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ARS Home » Southeast Area » Little Rock, Arkansas » Arkansas Children's Nutrition Center » Research » Publications at this Location » Publication #370384

Research Project: Impact of Maternal Influence and Early Dietary Factors on Child Growth, Development, and Metabolic Health

Location: Arkansas Children's Nutrition Center

Title: Carnitine palmitoyltransferase 2 knockout potentiates palmitate-induced insulin resistance in C2C12 myotubes

Author
item BLACKBURN, MICHAEL - Arkansas Children'S Nutrition Research Center (ACNC)
item ONO-MOORE, KIKUMI - Arkansas Children'S Nutrition Research Center (ACNC)
item SOBHI, HANY - Coppin State University
item Ferruzzi, Mario

Submitted to: American Journal of Physiology - Endocrinology and Metabolism
Publication Type: Peer Reviewed Journal
Publication Acceptance Date: 5/19/2020
Publication Date: 7/22/2020
Citation: Blackburn, M.L., Ono-Moore, K.D., Sobhi, H.F., Adams, S.H. 2020. Carnitine palmitoyltransferase 2 knockout potentiates palmitate-induced insulin resistance in C2C12 myotubes. American Journal of Physiology - Endocrinology and Metabolism. 319(2):E265-E275. https://doi.org/10.1152/ajpendo.00515.2019.
DOI: https://doi.org/10.1152/ajpendo.00515.2019

Interpretive Summary: Saturated fatty acids (SFAs) are implicated in driving whole-body inflammation and contributing to muscle tissue resistance to the blood sugar regulating hormone insulin. The underlying factors that drive the association between SFAs and metabolic health remain to be confirmed. It is also important to acknowledge that fats are important fuels for the muscle, and is is not entirely clear that fats have a negative impact on all aspects of muscle function, including inflammation. SFA derivatives that accumulate with mismatched fatty acids (FA) availability and FA combustion are likely involved in inflammation, cell stress and insulin resistance, and evidence has emerged that select molecules called acylcarnitines should be considered. To understand if excessive long-chain acylcarnitine renders cells more susceptible to lipotoxicity, carnitine palmitoyltransferase 2 knockout muscle cells were generated (CPT2 KO). Since the protein CPT2 is central to fat combustion, limiting its activity increases non-oxidative fates of SFAs including overproduction of acylcarnitines. There was no effect of CPT2 KO on palmitic acid (PA) concentration-dependent increases in media markers of cell stress (IL-6 or adenylate kinase) or other markers inside the cells. In contrast, loss of CPT2 made PA-induced insulin resistance much worse, reducing insulin signaling by as much as ~50-96% compared to control cells. Manipulating the production of acylcarnitines through the use of certain inhibitors or cell culture conditions partly rescued cells from SFA-induced insulin resistance. The results indicate that PA-induced insulin resistance stems in part from palmitoylcarnitine accumulation. The data further support the idea that certain by-products of SFA metabolism (acylcarnitines) participate in muscle cell signaling and when in excess, compromise cell function. This highlights that diet and exercise strategies that promote efficient fat combustion and minimize accumulation of lipid by-products may contribute to more positive health outcomes in muscle.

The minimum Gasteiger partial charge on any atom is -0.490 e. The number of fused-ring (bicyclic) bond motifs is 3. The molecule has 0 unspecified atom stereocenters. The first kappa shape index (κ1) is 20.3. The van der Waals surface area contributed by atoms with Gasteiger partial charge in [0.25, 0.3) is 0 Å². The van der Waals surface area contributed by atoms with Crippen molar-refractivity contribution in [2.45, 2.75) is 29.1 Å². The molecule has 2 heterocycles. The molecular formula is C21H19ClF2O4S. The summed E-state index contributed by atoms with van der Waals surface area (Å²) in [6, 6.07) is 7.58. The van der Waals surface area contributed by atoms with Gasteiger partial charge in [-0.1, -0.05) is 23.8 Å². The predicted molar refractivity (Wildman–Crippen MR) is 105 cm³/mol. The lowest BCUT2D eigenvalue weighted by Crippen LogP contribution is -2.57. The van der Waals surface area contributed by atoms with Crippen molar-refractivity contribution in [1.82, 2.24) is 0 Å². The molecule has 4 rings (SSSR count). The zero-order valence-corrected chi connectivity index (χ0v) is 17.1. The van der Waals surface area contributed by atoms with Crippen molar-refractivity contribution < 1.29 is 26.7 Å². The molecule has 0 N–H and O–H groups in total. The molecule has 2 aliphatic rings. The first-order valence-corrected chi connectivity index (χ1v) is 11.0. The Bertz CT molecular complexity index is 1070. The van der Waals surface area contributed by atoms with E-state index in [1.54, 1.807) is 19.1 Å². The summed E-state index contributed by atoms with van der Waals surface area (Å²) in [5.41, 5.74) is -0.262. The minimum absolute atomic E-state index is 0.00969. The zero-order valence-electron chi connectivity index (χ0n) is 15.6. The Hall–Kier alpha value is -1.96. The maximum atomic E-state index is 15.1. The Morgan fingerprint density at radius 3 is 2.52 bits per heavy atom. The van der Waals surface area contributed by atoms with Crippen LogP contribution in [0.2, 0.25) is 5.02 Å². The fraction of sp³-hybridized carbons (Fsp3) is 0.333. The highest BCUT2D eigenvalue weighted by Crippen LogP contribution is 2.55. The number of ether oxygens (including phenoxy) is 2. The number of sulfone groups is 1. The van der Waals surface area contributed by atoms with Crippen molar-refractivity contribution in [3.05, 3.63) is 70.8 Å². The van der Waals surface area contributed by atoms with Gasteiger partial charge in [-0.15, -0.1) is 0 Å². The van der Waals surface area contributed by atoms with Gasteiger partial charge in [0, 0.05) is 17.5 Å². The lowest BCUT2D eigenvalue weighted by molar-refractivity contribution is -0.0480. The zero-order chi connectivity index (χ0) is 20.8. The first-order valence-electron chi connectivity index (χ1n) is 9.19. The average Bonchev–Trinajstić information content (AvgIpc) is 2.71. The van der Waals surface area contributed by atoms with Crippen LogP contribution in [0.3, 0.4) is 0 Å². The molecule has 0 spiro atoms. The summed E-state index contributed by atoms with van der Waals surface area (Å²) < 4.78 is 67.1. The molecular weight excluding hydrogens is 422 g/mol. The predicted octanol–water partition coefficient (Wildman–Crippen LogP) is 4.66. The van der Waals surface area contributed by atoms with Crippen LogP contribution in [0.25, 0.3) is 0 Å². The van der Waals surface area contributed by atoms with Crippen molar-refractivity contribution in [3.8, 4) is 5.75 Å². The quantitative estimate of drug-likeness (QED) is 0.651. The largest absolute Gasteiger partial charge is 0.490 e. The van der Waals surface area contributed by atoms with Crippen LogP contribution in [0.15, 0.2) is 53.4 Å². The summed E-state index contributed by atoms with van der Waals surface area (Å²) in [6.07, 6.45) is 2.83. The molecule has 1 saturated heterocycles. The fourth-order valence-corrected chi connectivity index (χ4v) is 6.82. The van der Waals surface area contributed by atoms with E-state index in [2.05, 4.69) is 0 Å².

Technical Abstract: Saturated fatty acids (SFAs) are implicated in muscle inflammation/cell stress and insulin resistance, but the catalog of factors involved is incomplete. SFA derivatives that accumulate with mismatched FA availability and FA oxidation (FAO) are likely involved, and evidence has emerged that select acylcarnitines should be considered. To understand if excessive long-chain acylcarnitine renders cells more susceptible to lipotoxicity, carnitine palmitoyltransferase 2 knockout C2C12 cells were generated (CPT2 KO). CPT2 KO was confirmed by Western blot, increased palmitoylcarnitine accumulation and loss of FAO capacity. There was no effect of CPT2 KO on palmitic acid (PA) concentration-dependent increases in media IL-6 or adenylate kinase. PA at (200, 500 uM) did not trigger other cell stress responses (phosphor-Erk, -JNK, or -p38) above that of vehicle in WT or CPT2 KO cells. In contrast, loss of CPT2 exacerbated PA-induced insulin resistance (acute phospho-Akt; 10 or 100 nM insulin) by as much as ~50-96% compared to WT. The CPT1 inhibitor etomoxir increased p-Akt, and growing cells in carnitine-free media abolished differences between WT and CPT2 KO. The results indicate that PA-induced insulin resistance stems in part from palmitoylcarnitine accumulation, which helps explain increased CPT2 KO susceptibility to PA. The data further support the hypothesis that select acylcarnitines participate in cell signaling and when in excess, compromise cell function. Since etomoxir and carnitine-free conditions could not fully rescue insulin signaling, and CPT2 KO did not alter cell stress responses, the majority of PA-induced "lipotoxicity" in C2C12 myotubes cannot be attributed to palmitoylcarnitine alone.